Strong Growth

3 12 2007

Indonesia 3Q GDP Growth


In September 2007, the dRi Coincident Economic Index (CEI), which tracks the current state of the economy, fell to 105.1 (down by 1.0% month-on-month) from 106.2 in August 2007. This is the first time the CEI has fallen in seven months. As such, it is too early to conclude that the uptrend in the CEI has been broken. Indeed, the fall in the CEI is only temporary we believe, and the CEI is likely to rebound in the coming months.

The latest data shows that the Indonesian economy grew by 6.5% year-on-year (YoY) in Q3 2007, slightly up from the 6.3% YoY growth pace in Q2 2007. As such, the Indonesian economy is picking up its growth pace.

The dRi Leading Economic Index (LEI) that moves ahead of the Coincident Index (around 6 to 12 months) rose to 110.7 in September from 110.3 in August 2007 (up by 0.4% m-o-m). The LEI had increased from March 2007 till July 2007, but declined in August 2007. The rebound in the LEI in September suggests that the economic recovery is likely to be sustainable and that the economy is likely to continue to pick up its growth pace in the near term.

Improving purchasing power, combined with relatively low interest rates, have spurred domestic demand. Investment activities have also increased significantly. As a result, the engine of economic growth is more balanced than before, thus meaning that the current economic expansion is more sustainable than before.

Against this backdrop, we reiterate our forecast that the Indonesian economy will grow by 6.23% in 2007. The expansion is expected to continue in 2008, in which year the economy is expected to grow by 6.33%. Indonesia Early Economic Indicators November 2007

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Indonesia Early Economic Indicator – October 2007

31 10 2007

Early Indicators


Strong Domestic Demand

In August 2007, the dRi Coincident Economic Index (CEI), which tracks the current state of the economy, rose further to 106.41 from 106.12 in July 2007 (up by 0.27% month-on-month). The CEI has now risen on six straight occasions, strongly suggesting that the economy is continuing to expand further.

The dRi Leading Economic Index (LEI), which moves ahead of the Coincident Index (around 6 to 12 months), fell to 110.28 in August from 110.72 in July 2007 (down by 0.40% m-o-m). The fall, however, does not mean that the Indonesian economy is heading toward a slowdown in the near term. The fall in the LEI, we believe, is only temporary, and the LEI is likely to rebound in the coming months.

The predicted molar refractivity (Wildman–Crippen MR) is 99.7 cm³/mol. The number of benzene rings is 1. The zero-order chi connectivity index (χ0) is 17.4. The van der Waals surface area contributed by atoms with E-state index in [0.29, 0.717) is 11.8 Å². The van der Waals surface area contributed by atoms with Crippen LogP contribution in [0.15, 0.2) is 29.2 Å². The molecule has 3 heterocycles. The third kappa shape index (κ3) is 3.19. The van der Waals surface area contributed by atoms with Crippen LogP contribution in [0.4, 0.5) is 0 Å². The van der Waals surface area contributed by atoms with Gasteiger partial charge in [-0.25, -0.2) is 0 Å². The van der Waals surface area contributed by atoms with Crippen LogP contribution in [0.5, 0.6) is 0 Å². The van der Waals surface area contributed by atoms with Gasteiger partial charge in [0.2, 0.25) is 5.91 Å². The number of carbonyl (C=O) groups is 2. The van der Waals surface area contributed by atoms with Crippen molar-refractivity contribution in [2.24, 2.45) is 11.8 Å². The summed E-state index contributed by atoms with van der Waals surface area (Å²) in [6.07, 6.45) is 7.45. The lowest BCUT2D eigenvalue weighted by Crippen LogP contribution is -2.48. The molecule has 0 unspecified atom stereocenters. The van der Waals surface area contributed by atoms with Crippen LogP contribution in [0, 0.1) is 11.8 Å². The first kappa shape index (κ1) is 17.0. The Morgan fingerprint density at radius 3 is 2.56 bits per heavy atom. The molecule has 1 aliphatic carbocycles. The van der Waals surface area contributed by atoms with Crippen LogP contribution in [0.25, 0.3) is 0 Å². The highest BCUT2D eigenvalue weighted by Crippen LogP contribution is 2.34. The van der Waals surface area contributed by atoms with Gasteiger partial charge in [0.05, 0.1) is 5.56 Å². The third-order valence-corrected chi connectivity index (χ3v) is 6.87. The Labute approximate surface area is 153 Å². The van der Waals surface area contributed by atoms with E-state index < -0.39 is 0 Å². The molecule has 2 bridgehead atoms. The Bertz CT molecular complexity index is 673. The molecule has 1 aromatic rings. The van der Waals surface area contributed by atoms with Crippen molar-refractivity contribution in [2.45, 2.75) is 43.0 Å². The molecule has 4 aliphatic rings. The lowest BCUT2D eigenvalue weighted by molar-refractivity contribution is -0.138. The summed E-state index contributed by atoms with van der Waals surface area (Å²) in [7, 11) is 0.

Improving purchasing power, combined with relatively low interest rates, have spurred domestic demand. Against this backdrop, investment activities have also increased significantly. As a result, the engine of economic growth is more balanced than before, thus meaning that the current economic expansion is more sustainable than before.

All in all, we believe that the current economic recovery is sustainable. And we maintain our forecast that the Indonesian economy is likely to continue picking up its growth pace for the rest of 2007. As such, we reiterate our forecast that the Indonesian economy will grow by 6.23% in 2007. And the expansion is expected to continue in 2008, in which year we forecast the economy to grow by 6.33%.





Expecting a rebound

27 04 2007

In February 2007, the dRi Coincident Economic Index (CEI), which tracks the current state of the economy, fell to 102.7 (down by 1.1% month-on-month) from 103.9 in January. The CEI has now fallen for three months in a row, suggesting some weaknesses in the economy.

The dRi Leading Economic Index (LEI), which moves ahead of the Coincident Index (around 6 to 12 months), rose to 108.2 in February from 107.8 in January 2007 (up by 0.4% m-o-m). The LEI had fallen in December and January, giving rise to some concerns on the prospects of the Indonesian economy. But the rebound in the LEI in February, however, suggests that the weaknesses in economic activities that have occurred since December 2006 is not likely to alter the current expansionary path of the Indonesian economy.

Furthermore, the sequential signaling method employed confirms that the Indonesian economy is not headed toward a prolonged slowdown. That is, looking forward, the likelihood of brisker economic activity remains high.

Against this backdrop, we reiterate our forecast that the Indonesian economy will grow by 6.2% in 2007. Get the full report.